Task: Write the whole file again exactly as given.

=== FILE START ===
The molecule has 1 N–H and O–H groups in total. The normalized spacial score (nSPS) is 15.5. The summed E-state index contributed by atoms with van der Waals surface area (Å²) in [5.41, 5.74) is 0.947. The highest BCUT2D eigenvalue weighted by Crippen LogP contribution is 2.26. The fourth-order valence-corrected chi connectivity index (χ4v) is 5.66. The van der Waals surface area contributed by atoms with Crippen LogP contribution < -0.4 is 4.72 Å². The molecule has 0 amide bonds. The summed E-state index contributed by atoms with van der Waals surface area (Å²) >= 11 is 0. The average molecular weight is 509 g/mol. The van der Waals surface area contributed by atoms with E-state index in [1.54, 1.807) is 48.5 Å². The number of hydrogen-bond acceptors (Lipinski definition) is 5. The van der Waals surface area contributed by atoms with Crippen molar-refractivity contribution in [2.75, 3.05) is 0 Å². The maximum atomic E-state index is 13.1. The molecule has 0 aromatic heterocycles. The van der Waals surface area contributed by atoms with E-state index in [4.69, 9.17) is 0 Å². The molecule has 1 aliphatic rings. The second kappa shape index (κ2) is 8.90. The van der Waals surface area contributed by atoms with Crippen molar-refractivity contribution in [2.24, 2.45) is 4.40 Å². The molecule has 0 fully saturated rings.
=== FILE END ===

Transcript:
The molecule has 1 N–H and O–H groups in total. The normalized spacial score (nSPS) is 15.5. The summed E-state index contributed by atoms with van der Waals surface area (Å²) in [5.41, 5.74) is 0.947. The highest BCUT2D eigenvalue weighted by Crippen LogP contribution is 2.26. The fourth-order valence-corrected chi connectivity index (χ4v) is 5.66. The van der Waals surface area contributed by atoms with Crippen LogP contribution < -0.4 is 4.72 Å². The molecule has 0 amide bonds. The summed E-state index contributed by atoms with van der Waals surface area (Å²) >= 11 is 0. The average molecular weight is 509 g/mol. The van der Waals surface area contributed by atoms with E-state index in [1.54, 1.807) is 48.5 Å². The number of hydrogen-bond acceptors (Lipinski definition) is 5. The van der Waals surface area contributed by atoms with Crippen molar-refractivity contribution in [2.75, 3.05) is 0 Å². The maximum atomic E-state index is 13.1. The molecule has 0 aromatic heterocycles. The van der Waals surface area contributed by atoms with E-state index in [4.69, 9.17) is 0 Å². The molecule has 1 aliphatic rings. The second kappa shape index (κ2) is 8.90. The van der Waals surface area contributed by atoms with Crippen molar-refractivity contribution in [2.24, 2.45) is 4.40 Å². The molecule has 0 fully saturated rings.